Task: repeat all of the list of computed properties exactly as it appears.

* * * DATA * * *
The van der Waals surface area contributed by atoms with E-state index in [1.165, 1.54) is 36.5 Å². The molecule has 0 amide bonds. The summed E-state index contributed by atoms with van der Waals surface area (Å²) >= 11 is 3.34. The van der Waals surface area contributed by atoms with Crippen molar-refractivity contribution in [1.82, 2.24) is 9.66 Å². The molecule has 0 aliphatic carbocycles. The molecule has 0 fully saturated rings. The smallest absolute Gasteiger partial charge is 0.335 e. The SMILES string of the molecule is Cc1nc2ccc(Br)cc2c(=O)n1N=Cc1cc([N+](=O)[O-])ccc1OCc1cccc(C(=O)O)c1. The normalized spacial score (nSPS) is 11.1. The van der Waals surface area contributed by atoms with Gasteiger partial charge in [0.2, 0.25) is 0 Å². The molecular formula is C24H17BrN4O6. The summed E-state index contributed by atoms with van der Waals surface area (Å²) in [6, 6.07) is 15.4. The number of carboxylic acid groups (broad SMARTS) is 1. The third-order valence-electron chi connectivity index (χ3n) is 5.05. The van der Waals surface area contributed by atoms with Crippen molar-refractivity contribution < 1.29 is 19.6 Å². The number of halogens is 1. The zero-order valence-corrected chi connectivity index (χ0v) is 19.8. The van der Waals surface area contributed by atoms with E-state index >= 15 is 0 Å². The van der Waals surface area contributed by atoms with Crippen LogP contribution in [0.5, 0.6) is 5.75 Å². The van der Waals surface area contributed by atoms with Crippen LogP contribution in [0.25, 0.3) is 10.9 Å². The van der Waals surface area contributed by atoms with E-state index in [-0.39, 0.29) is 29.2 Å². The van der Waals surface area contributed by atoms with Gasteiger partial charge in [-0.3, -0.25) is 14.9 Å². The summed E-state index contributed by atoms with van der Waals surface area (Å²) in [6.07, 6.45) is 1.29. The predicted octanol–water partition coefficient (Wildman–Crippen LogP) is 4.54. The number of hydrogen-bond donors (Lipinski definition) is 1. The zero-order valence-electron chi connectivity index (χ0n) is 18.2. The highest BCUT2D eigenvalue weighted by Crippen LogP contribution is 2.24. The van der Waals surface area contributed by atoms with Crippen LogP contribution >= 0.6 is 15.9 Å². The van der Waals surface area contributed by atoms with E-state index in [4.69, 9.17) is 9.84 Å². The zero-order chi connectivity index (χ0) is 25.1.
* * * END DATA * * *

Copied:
The van der Waals surface area contributed by atoms with E-state index in [1.165, 1.54) is 36.5 Å². The molecule has 0 amide bonds. The summed E-state index contributed by atoms with van der Waals surface area (Å²) >= 11 is 3.34. The van der Waals surface area contributed by atoms with Crippen molar-refractivity contribution in [1.82, 2.24) is 9.66 Å². The molecule has 0 aliphatic carbocycles. The molecule has 0 fully saturated rings. The smallest absolute Gasteiger partial charge is 0.335 e. The SMILES string of the molecule is Cc1nc2ccc(Br)cc2c(=O)n1N=Cc1cc([N+](=O)[O-])ccc1OCc1cccc(C(=O)O)c1. The normalized spacial score (nSPS) is 11.1. The van der Waals surface area contributed by atoms with Gasteiger partial charge in [0.2, 0.25) is 0 Å². The molecular formula is C24H17BrN4O6. The summed E-state index contributed by atoms with van der Waals surface area (Å²) in [6, 6.07) is 15.4. The number of carboxylic acid groups (broad SMARTS) is 1. The third-order valence-electron chi connectivity index (χ3n) is 5.05. The van der Waals surface area contributed by atoms with Crippen molar-refractivity contribution < 1.29 is 19.6 Å². The number of halogens is 1. The zero-order valence-corrected chi connectivity index (χ0v) is 19.8. The van der Waals surface area contributed by atoms with E-state index >= 15 is 0 Å². The van der Waals surface area contributed by atoms with Crippen LogP contribution in [0.5, 0.6) is 5.75 Å². The van der Waals surface area contributed by atoms with Crippen LogP contribution in [0.25, 0.3) is 10.9 Å². The van der Waals surface area contributed by atoms with E-state index in [-0.39, 0.29) is 29.2 Å². The van der Waals surface area contributed by atoms with Gasteiger partial charge in [-0.3, -0.25) is 14.9 Å². The summed E-state index contributed by atoms with van der Waals surface area (Å²) in [6.07, 6.45) is 1.29. The predicted octanol–water partition coefficient (Wildman–Crippen LogP) is 4.54. The number of hydrogen-bond donors (Lipinski definition) is 1. The zero-order valence-electron chi connectivity index (χ0n) is 18.2. The highest BCUT2D eigenvalue weighted by Crippen LogP contribution is 2.24. The van der Waals surface area contributed by atoms with Crippen LogP contribution >= 0.6 is 15.9 Å². The van der Waals surface area contributed by atoms with E-state index in [4.69, 9.17) is 9.84 Å². The zero-order chi connectivity index (χ0) is 25.1.